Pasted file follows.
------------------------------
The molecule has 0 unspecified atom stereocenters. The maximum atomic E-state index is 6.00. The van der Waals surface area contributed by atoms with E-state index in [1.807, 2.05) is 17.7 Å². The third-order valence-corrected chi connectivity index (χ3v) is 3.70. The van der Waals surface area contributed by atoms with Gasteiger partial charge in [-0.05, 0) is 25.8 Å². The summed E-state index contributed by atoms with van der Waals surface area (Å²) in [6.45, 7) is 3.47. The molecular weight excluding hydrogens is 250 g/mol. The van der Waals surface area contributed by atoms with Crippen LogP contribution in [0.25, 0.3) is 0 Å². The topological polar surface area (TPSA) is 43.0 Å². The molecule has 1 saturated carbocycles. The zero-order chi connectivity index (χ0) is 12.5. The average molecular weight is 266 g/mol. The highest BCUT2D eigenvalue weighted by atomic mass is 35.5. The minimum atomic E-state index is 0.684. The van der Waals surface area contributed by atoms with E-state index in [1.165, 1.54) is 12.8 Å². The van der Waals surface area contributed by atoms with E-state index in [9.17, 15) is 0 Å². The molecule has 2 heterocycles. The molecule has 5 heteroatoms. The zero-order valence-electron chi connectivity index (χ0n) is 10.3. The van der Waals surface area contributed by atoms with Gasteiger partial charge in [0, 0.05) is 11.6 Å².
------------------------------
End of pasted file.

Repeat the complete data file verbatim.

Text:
The molecule has 0 unspecified atom stereocenters. The maximum atomic E-state index is 6.00. The van der Waals surface area contributed by atoms with E-state index in [1.807, 2.05) is 17.7 Å². The third-order valence-corrected chi connectivity index (χ3v) is 3.70. The van der Waals surface area contributed by atoms with Gasteiger partial charge in [-0.05, 0) is 25.8 Å². The summed E-state index contributed by atoms with van der Waals surface area (Å²) in [6.45, 7) is 3.47. The molecular weight excluding hydrogens is 250 g/mol. The van der Waals surface area contributed by atoms with Crippen LogP contribution in [0.25, 0.3) is 0 Å². The topological polar surface area (TPSA) is 43.0 Å². The molecule has 1 saturated carbocycles. The zero-order chi connectivity index (χ0) is 12.5. The average molecular weight is 266 g/mol. The highest BCUT2D eigenvalue weighted by atomic mass is 35.5. The minimum atomic E-state index is 0.684. The van der Waals surface area contributed by atoms with E-state index in [1.165, 1.54) is 12.8 Å². The van der Waals surface area contributed by atoms with E-state index in [9.17, 15) is 0 Å². The molecule has 2 heterocycles. The molecule has 5 heteroatoms. The zero-order valence-electron chi connectivity index (χ0n) is 10.3. The van der Waals surface area contributed by atoms with Gasteiger partial charge in [0, 0.05) is 11.6 Å².